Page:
Amid emergency health declarations during the pandemic, the benefits of telehealth have exploded. Since then, Congress has voted to extend those benefits.
However, the convenience and affordability of today’s health care has prompted more companies to offer health services without insurance.
This month, Texans got the chance to see a doctor through the Amazon delivery service. On their website or app, you can click “clinic” to set it up or link it to an Amazon account. A doctor can then call you the same day. It’s $30 per visit, and no insurance is needed, in fact, it’s not even taken out.
“We want your health and wellness goals to be as easy, quick and affordable as any other experience you’ve come to expect from Amazon,” said Dr. Nworah Ayogu, Chief Medical Officer and Managing Director of Amazon Clinic.
More and more tech companies and doctors are coming up with ways to deliver healthcare while ditching insurance.
Direct primary care, like Meridian Springs, charges a monthly fee for better access to your doctor. Again, no insurance is required. Meridian Springs charges a monthly fee of $75 per person or $160 for a family of four.
Do you wake up sick on Thanksgiving Day, on the weekend or after work hours? Just text them!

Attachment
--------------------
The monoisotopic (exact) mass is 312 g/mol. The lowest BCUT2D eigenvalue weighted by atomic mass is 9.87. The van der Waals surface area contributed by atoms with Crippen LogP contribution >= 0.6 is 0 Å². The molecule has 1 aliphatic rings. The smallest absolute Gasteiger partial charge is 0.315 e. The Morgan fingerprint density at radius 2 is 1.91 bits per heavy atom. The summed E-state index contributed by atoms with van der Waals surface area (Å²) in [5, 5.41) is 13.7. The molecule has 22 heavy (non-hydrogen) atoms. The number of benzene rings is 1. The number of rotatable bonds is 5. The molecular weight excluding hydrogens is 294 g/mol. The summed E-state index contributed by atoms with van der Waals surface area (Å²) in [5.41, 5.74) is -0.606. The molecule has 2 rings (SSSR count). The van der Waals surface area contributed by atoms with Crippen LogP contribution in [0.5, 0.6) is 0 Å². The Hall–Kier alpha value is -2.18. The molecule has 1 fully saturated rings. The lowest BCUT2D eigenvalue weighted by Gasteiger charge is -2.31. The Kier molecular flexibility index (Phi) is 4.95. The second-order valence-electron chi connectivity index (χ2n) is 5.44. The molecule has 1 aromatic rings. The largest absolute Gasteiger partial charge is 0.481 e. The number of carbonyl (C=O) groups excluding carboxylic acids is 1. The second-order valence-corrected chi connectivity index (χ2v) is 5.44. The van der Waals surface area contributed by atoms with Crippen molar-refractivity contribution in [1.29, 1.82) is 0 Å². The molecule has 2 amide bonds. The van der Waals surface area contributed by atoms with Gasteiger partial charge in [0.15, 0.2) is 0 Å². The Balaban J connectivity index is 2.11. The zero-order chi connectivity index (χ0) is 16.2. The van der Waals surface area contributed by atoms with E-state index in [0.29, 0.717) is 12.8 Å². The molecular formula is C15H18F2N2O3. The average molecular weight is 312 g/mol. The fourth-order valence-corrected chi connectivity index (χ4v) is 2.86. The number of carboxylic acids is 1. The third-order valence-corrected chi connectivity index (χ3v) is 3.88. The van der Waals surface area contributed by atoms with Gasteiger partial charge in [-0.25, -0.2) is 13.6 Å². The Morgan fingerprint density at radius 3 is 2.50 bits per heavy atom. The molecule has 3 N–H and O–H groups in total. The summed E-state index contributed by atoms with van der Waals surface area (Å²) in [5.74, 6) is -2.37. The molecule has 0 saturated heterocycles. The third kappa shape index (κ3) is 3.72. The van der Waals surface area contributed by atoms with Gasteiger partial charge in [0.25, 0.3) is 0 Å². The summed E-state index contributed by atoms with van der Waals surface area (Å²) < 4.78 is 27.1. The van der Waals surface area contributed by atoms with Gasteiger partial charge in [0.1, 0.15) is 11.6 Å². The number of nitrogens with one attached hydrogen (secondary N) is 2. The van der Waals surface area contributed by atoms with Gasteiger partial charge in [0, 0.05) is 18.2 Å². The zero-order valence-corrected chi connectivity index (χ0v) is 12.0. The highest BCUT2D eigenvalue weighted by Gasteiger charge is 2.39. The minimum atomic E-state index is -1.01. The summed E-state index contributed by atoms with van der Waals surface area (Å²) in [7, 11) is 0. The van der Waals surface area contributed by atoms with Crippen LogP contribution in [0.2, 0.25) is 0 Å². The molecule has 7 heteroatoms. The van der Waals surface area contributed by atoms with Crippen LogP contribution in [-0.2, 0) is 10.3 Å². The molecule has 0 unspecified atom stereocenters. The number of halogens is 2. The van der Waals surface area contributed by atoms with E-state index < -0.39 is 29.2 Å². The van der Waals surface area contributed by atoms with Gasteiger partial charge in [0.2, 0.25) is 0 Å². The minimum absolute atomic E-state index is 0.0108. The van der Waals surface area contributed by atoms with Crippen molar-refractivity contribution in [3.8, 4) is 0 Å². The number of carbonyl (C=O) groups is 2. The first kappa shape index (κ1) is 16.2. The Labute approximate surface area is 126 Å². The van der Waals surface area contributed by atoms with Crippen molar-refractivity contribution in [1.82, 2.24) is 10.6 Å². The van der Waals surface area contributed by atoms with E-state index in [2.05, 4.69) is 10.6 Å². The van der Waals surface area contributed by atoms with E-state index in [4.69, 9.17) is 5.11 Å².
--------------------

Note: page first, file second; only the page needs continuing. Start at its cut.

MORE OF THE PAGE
Need prescription drugs? They can do it too.
Other tech companies are also expanding rapidly in the variety of drugs they can offer you cheaper as well.
Mark Cuban started his own pharmacy called Mark Cuban Cost Plus Drug Company. The Dallas-based company promises to deliver prescriptions with a flat 15% markup, so it’s still getting you drugs that cost tens or even hundreds of dollars less.
Dr. Renee Dua has opened a similar online pharmacy where patients pay for the subscription. For $25 a month, at Renee.com, you can access hundreds of common prescriptions.
“Diabetes drugs, hypertension drugs, high blood pressure, high cholesterol, depression, cancers, birth control, men’s health,” Dr. Dua explained. “Maybe a patient has seven drugs, and we cover five and it’s still a lot cheaper to work with us.”
These options are not for everyone. If you have a serious chronic illness requiring intensive cancer treatments or dialysis, this wouldn’t be for you.
However, it shows that companies are desperate to think outside the box to make common health conditions more affordable and compete with traditional health services.
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